Two years ago tonight – on the eve of 2019 – an #opossum with a broken and severely infected leg was hoisted up in a plexiglas box from a #NorthCarolina stage in a thunderstorm, while a band played raucous music to a raucous crowd, then lowered at midnight, continuing a sick tradition in the vein of diving mules and bicycle-riding bears.
Millie was rescued after the event, but she lost her leg – it couldn’t be saved. In the time since, she has recovered through loving care at The Opossum’s Pouch Sanctuary, Rescue and Rehabilitation and has learned to trust humans again. Sadly, though Millie’s caregiver and The Opossum’s Pouch director, Beth Sparks, tells us this gentle survivor is nearing the end of her life, with late-stage congestive heart failure.
Recurring claims, including recent ones from trusted animal organizations, that opossum “drops” have been outlawed in North Carolina are unfounded.
So much hatred is directed toward opossums. There’s a lot to unpack around that. Efforts led by Beth, (ItsMe)Sesame, and others are making progress, but it’s up to all of us to go to bat for these shy and gentle animals.
Animal Help Now, The Opossum’s Pouch, and our partners will continue to fight for the abolition of this anachronistic “tradition” again in 2021, with, as she is especially today, Millie in our hearts.
I’ve been directing small nonprofits for 25 years, and I’m finally accepting the reality that fundraising is an essential aspect of the work of a small nonprofit’s executive director.
This is a bark and bite thing. The bite is not so bad, in large part because Animal Help Now offers popular and effective services on a shoestring budget.
Like you, I imagine, I’m seeing a lot of year-end appeals for funding, most of them mentioning CARES Act provisions dealing with contributions to nonprofit organizations. Having never really fully understood tax deduction, I was compelled to reach out to a CPA friend for guidance on this. I am compelled to understand taxes as they relate to Animal Help Now and our supporters, because I need every angle I can get to make a honest and compelling case for donations to our lifesaving nonprofit.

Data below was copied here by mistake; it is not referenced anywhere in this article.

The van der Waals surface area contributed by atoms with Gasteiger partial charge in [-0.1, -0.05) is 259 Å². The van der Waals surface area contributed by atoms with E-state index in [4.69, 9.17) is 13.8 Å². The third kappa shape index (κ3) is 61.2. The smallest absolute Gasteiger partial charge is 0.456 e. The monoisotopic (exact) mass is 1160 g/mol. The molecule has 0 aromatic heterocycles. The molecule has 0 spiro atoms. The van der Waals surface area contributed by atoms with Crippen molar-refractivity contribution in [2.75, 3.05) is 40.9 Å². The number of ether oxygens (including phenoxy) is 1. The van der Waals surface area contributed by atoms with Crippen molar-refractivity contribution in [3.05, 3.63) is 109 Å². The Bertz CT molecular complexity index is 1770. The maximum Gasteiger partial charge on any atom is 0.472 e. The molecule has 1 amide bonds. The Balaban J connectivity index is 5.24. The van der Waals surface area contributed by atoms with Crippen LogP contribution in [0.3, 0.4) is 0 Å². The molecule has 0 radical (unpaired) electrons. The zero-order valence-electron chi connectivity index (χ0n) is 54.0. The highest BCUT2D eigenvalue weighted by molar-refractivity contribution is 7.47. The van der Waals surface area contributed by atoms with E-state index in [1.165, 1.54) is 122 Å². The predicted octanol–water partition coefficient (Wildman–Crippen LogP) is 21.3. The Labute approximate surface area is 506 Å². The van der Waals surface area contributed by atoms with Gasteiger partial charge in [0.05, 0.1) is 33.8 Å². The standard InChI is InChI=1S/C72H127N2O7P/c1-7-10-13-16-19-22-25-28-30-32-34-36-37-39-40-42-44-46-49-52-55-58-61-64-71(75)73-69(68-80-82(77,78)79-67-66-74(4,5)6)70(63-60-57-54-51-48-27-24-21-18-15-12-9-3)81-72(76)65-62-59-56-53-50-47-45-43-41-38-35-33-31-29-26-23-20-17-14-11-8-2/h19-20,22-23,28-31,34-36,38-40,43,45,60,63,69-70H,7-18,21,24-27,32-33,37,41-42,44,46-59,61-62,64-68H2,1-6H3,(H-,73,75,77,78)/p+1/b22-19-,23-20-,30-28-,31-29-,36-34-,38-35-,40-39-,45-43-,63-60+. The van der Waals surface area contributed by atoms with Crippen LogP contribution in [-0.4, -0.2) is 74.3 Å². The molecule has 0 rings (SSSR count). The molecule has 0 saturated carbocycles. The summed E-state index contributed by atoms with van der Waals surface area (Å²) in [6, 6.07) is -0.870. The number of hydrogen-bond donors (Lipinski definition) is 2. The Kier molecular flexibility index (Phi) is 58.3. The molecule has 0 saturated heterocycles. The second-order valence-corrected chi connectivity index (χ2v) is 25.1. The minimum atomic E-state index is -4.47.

With that, here’s where I am today. Many of you will find nothing new in these paragraphs; they’re written more for people like me who are confused about the whole charitable tax deduction thing.
Donations made to nonprofit 501(c)3 organizations such as Animal Help Now may be tax deductible, meaning under certain circumstances the amount of the donation – or some percentage of that amount – can be subtracted from your taxable gross income. These deductions are not available to taxpayers who take a standard deduction (i.e., those who do not itemize).
The CARES Act has changed things a bit for 2020. Taxpayers who take a standard deduction may take an additional amount of up to $300 for qualifying contributions made to nonprofit 501(c)3 organizations. Taxpayers who itemize deductions may deduct contributions made to nonprofit 501(c)3 organizations up to 100% of adjusted gross income. (versus the standard 60%).
Donating to nonprofits never saves a person money under standard methods of accounting, but smart giving certainly can stretch the good you do with your donor dollars. Please see your tax adviser for specific guidance on how to make the most of your charitable contributions.
Be smart out there! And safe!
All around the world, people are spending more time at home. So it only makes sense that so many people are considering adding a dog, cat, or other animal companion to their families. After all, having an animal companion can be a win-win: the animal gets a home, and everyone gets love. As an added benefit for humans, especially during a pandemic, is the proven stress relief “pets” can provide. A stay-at-home order also gives us extra time to help new arrivals adjust to their new homes.
Now, if you want to help wildlife, Animal Help Now has all of the resources you need. However, if you are thinking about adopting or fostering a domestic animal, the following FAQs should be helpful.
Foster? Adopt? Other?
From adopting to fostering to volunteering, there are countless ways to make a positive difference in the lives of dogs, cats, and other companion animals.
How Can I Prepare My Home and Life for an Animal?
Whether you adopt or foster, you will need some basics to keep that new pet healthy and happy.
How Can I Deal with Common New “Pet” Problems?
Animals can take time to adjust and learn routines, so be prepared to stay calm and patient. In addition:
Helping a homeless animal can give you such an extra sense of purpose during the pandemic. Whether you have the time and resources to adopt, foster, or volunteer, consider making room in your life for animals in need.
Author: Aurora James, DogEtiquette.info
Photo Credit: Pexels